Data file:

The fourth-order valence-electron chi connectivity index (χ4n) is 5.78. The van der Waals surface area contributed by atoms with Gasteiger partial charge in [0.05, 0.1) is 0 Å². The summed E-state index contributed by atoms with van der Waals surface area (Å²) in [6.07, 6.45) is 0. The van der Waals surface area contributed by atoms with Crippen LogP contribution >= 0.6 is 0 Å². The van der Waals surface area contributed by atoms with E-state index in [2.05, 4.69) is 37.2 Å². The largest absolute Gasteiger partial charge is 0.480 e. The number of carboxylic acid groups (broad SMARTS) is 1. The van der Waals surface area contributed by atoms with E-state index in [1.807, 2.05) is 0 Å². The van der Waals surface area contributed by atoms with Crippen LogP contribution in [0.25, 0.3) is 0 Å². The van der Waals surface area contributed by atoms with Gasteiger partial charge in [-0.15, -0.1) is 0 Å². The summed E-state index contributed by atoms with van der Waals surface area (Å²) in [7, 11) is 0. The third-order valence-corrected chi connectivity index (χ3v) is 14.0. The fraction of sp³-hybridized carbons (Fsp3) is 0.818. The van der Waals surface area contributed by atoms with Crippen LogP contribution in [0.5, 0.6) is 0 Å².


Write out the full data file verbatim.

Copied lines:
The fourth-order valence-electron chi connectivity index (χ4n) is 5.78. The van der Waals surface area contributed by atoms with Gasteiger partial charge in [0.05, 0.1) is 0 Å². The summed E-state index contributed by atoms with van der Waals surface area (Å²) in [6.07, 6.45) is 0. The van der Waals surface area contributed by atoms with Crippen LogP contribution >= 0.6 is 0 Å². The van der Waals surface area contributed by atoms with E-state index in [2.05, 4.69) is 37.2 Å². The largest absolute Gasteiger partial charge is 0.480 e. The number of carboxylic acid groups (broad SMARTS) is 1. The van der Waals surface area contributed by atoms with E-state index in [1.807, 2.05) is 0 Å². The van der Waals surface area contributed by atoms with Crippen LogP contribution in [0.25, 0.3) is 0 Å². The van der Waals surface area contributed by atoms with Gasteiger partial charge in [-0.15, -0.1) is 0 Å². The summed E-state index contributed by atoms with van der Waals surface area (Å²) in [7, 11) is 0. The third-order valence-corrected chi connectivity index (χ3v) is 14.0. The fraction of sp³-hybridized carbons (Fsp3) is 0.818. The van der Waals surface area contributed by atoms with Crippen LogP contribution in [0.5, 0.6) is 0 Å².